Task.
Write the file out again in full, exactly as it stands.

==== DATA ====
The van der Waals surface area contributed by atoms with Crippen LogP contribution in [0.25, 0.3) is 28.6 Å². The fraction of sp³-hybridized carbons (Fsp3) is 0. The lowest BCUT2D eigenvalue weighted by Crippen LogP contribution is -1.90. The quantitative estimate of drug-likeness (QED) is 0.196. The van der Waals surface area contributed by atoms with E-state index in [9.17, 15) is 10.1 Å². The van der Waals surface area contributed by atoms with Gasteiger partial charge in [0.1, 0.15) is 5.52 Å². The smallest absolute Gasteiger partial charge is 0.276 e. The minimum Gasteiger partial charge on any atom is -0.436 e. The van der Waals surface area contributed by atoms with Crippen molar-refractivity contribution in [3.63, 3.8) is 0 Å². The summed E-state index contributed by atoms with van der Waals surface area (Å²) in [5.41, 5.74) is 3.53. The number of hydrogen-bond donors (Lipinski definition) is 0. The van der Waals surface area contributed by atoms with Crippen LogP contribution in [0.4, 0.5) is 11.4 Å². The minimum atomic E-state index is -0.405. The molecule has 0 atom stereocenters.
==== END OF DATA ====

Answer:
The van der Waals surface area contributed by atoms with Crippen LogP contribution in [0.25, 0.3) is 28.6 Å². The fraction of sp³-hybridized carbons (Fsp3) is 0. The lowest BCUT2D eigenvalue weighted by Crippen LogP contribution is -1.90. The quantitative estimate of drug-likeness (QED) is 0.196. The van der Waals surface area contributed by atoms with E-state index in [9.17, 15) is 10.1 Å². The van der Waals surface area contributed by atoms with Gasteiger partial charge in [0.1, 0.15) is 5.52 Å². The smallest absolute Gasteiger partial charge is 0.276 e. The minimum Gasteiger partial charge on any atom is -0.436 e. The van der Waals surface area contributed by atoms with Crippen molar-refractivity contribution in [3.63, 3.8) is 0 Å². The summed E-state index contributed by atoms with van der Waals surface area (Å²) in [5.41, 5.74) is 3.53. The number of hydrogen-bond donors (Lipinski definition) is 0. The van der Waals surface area contributed by atoms with Crippen LogP contribution in [0.4, 0.5) is 11.4 Å². The minimum atomic E-state index is -0.405. The molecule has 0 atom stereocenters.